What makes PWCC so valuable to this group? For starters, it prides itself on helping members form supportive and inspiring friendships and professional contacts as they build their careers and pursue personal goals. Women from all professional walks of life share their knowledge, experiences and resources to help their peers and potential successors overcome barriers, reach their potential, and advance in business and in life.

“Our monthly facilitated luncheons in particular offer a unique way to network,” says Holly Kleiman, vice president of both PWCC and USI Insurance Services LLC. Attendees are given a two-minute opportunity to introduce themselves—think of it as your elevator pitch. “The intention is for members and guests to walk away from events with numerous contacts that often lead to LinkedIn invitations, job offers, their next potential referral or sale, and lasting friendships,” she says.

In case the words “elevator pitch” just raised your blood pressure, Kleiman is quick to point out that new members and guests are first introduced to board and committee members to provide them “with a genuine connection with someone before walking into an event. Nothing is more intimidating than walking into a room full of 150 people that you don’t know,” she admits.

PWCC isn’t solely about gathering socially, however; there’s educational value here as well. The organization’s roster of speakers—which includes prominent, high-level female politicians, authors, CEOs and entrepreneurs—attests to that. Notable names include Chicago fashion designer Maria Pinto, Senior Advisor to President Obama Valerie Jarrett and, coming up this year, City of Chicago Chief Sustainability Officer Karen Weigert, former US Ambassador to the Netherlands Fay Hartog-Levin and Johnson Publishing Company Chairman Linda Johnson Rice.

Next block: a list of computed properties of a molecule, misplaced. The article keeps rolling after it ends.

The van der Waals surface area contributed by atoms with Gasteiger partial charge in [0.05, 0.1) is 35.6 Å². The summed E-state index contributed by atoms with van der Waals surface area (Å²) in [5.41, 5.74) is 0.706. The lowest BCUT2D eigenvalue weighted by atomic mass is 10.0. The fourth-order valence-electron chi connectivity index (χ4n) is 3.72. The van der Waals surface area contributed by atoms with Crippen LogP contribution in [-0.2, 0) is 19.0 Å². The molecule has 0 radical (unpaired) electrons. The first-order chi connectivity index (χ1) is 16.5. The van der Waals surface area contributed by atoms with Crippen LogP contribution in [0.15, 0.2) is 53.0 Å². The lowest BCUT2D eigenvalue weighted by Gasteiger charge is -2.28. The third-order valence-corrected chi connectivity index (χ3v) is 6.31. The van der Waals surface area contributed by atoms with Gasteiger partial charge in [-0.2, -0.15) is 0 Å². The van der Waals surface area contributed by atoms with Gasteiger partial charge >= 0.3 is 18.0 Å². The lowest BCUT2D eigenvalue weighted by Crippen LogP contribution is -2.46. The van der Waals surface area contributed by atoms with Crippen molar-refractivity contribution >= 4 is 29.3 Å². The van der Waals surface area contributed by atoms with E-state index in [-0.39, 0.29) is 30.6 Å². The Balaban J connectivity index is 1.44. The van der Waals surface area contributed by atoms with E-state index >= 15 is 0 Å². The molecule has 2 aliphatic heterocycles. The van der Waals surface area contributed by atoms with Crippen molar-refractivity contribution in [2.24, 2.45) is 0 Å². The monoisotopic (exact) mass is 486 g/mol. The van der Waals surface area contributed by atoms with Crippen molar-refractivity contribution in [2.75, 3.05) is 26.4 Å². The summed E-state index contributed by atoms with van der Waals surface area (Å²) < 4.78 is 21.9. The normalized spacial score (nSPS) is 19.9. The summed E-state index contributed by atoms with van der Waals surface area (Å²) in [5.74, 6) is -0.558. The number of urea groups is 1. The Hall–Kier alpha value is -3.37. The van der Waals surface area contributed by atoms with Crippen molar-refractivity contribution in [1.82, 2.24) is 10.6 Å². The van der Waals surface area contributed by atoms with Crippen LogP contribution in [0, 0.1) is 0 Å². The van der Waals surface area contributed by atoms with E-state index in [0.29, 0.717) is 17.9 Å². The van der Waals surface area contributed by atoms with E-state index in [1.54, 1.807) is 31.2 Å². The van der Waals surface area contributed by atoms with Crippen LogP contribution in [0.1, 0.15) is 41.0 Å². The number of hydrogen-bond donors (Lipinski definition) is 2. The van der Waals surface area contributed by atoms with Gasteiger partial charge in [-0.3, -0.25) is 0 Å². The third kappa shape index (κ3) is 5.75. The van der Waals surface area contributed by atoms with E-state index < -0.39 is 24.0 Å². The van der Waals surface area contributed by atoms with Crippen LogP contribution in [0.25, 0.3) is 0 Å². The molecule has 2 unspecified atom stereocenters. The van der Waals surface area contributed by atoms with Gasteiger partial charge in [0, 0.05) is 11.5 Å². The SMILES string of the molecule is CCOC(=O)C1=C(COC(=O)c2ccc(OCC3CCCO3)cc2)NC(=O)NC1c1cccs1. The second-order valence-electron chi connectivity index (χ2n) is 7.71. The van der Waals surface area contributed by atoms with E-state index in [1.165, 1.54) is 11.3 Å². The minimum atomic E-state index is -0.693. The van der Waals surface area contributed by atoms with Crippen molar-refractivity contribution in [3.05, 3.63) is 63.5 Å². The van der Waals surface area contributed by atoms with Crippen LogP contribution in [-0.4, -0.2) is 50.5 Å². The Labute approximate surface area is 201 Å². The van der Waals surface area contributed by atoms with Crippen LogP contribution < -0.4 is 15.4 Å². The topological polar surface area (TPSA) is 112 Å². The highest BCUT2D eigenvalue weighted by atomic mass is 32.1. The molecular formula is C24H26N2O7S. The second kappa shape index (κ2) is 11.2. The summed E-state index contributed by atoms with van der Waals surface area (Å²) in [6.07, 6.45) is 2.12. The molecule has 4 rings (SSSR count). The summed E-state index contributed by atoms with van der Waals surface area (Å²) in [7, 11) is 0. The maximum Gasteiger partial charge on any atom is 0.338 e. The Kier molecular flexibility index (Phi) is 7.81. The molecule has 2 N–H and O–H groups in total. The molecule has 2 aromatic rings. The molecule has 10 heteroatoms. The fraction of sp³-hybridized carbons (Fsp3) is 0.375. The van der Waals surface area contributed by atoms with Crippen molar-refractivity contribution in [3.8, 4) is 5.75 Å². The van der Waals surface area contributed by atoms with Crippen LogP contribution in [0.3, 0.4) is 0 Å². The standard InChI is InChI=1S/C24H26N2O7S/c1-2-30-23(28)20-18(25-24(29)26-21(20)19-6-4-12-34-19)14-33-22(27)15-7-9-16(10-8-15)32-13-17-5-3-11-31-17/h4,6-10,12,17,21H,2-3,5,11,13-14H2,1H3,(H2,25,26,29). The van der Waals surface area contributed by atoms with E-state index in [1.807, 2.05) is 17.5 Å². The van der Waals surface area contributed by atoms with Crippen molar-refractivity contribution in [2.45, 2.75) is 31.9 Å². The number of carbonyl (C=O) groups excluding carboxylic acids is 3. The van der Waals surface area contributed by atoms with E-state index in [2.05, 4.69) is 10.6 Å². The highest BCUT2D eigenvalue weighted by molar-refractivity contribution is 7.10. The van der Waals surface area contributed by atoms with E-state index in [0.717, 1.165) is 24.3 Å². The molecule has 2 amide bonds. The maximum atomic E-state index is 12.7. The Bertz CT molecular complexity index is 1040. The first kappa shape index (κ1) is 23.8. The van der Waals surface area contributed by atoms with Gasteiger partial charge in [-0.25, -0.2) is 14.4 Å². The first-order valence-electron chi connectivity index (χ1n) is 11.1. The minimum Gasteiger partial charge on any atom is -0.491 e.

In the same vein, and with an eye to the future, PWCC offers an
eight-month mentoring program that matches mentors with mentees for the purpose of sharing personal experiences and providing guidance on topics such as promotions, office politics, career options, preparing for interviews, changing careers, setting and achieving goals, and identifying strengths and areas for improvement.

“PWCC is an organization of members who understand the power of relationships,” says Kleiman. “We’re unique in that we’re very welcoming and focused on promoting women to the next level. Our members get better at promoting themselves and their businesses, and they get more comfortable in networking.”

How to Join: Located in downtown Chicago, PWCC’s annual membership dues of $185 or $485 offer different levels of access. Find out more.

The Metropolitan Club

In 1974, Arthur M. Wood, former Sears Roebuck & Co board chairman, championed the development of the Sears Tower along with its famed Metropolitan Club. While the Sears Tower now goes by the name Willis Tower, The Metropolitan Club, located on the 66th and 67th floors, still stands as one of Chicago’s finest business clubs, describing itself as the place to “meet Chicago’s ‘who’s who,’” and “the gathering point for elevating personal and professional success.”

In addition to gaining access to conference rooms and other private spaces to host events, entertain guests and rub elbows with Chicago’s top executives, the club also offers its members concierge, administrative, business and meeting planning services, amongst other perks. And because The Metropolitan Club is part of ClubCorp, the Dallas-based operator of more than 300 golf, country, business, sports and alumni clubs across the country, members also enjoy access to its family of clubs in the Chicago area and beyond.

According to John Benline, The Metropolitan Club’s member relations director, the Club adds value by partnering with hotels, spas, rental car companies, entertainment venues and more to offer special benefits to members. It also operates reciprocal memberships with other local and national private clubs, allowing members access to golf and dining privileges and invitation-only events at other venues.